The origin of the Second World War can be traced not to its textbook beginning in 1939, nor to Hitler's invasion of Czechoslovakia in 1938, nor to his remilitarisation of the Rhineland in 1936, nor even to the Nuremburg rallies of 1933 which ushered him to power. Rather, the origin of the war can be traced to the Russian Revolution in October 1917, and in particular the reaction of the Western ruling classes to that event.

The revolution was a dramatic blow for democracy and human freedom. Although it was to later degenerate into Stalinist despotism, it was, however, the first time in history that ordinary working people had overthrown a capitalist elite, the Czars, and took hold of political power.

This was truly momentous and a cause for celebration by working people everywhere. For the Western ruling classes it was also momentous but for entirely negative reasons. They were petrified by the inspirational effect on their own unruly and increasingly disgruntled masses.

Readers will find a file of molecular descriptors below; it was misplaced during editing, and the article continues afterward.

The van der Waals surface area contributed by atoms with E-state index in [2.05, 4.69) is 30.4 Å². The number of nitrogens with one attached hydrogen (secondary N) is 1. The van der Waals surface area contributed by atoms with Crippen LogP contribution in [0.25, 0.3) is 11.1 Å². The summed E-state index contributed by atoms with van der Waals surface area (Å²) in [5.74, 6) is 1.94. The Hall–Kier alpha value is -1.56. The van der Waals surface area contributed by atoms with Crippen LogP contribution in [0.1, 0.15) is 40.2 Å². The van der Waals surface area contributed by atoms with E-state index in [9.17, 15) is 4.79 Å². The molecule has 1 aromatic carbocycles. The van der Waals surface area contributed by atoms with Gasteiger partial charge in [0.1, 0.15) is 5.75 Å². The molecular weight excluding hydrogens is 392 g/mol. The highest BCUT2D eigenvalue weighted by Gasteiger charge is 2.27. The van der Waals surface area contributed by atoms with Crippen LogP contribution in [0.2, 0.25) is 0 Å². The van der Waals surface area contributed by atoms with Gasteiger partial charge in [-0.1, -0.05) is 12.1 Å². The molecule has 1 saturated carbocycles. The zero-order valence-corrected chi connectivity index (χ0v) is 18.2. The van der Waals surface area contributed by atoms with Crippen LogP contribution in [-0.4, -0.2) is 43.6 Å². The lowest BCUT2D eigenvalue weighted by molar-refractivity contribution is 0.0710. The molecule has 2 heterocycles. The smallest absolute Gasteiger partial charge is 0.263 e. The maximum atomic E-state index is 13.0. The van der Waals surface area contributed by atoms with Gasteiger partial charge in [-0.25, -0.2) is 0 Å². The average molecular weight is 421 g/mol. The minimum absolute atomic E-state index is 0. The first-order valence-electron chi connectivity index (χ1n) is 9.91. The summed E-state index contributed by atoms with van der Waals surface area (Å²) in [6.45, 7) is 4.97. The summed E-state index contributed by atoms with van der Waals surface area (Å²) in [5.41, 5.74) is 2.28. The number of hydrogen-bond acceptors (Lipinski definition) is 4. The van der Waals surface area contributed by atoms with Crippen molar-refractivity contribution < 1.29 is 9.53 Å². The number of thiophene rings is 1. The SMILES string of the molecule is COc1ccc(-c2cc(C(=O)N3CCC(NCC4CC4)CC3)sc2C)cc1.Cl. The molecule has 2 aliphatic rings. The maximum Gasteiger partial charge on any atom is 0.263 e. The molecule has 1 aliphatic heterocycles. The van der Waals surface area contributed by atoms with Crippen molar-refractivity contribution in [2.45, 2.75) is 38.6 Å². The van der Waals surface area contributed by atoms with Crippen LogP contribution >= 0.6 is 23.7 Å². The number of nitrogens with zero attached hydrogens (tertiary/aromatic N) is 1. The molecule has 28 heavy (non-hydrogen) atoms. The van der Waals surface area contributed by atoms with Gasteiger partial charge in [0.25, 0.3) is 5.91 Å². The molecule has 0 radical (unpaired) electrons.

Despite the horrors of the First World War, Robert Lansing, the U.S. Secretary of State, had other things on his mind when he wrote in 1918: ``Bolshevism is the most hideous and monstrous thing that the human mind has ever conceived. A Bolshevik Germany or Austria is too horrible to contemplate. It is worse, far worse than a Prussianised Germany.''

The Western powers immediately attacked the newly formed workers' state to, as Winston Churchill put it, ``strangle it at birth''. The aggression against the Russian communists failed because of low morale among war-weary troops and also because it was unpopular with the Western public.

However, the Western powers would soon find a new weapon: fascism. During the 1920s and 1930s, the American and British establishment contracted fascism to do its dirty work. Between 1929 and 1939, American industrial investment grew faster in Nazi Germany than in any other country.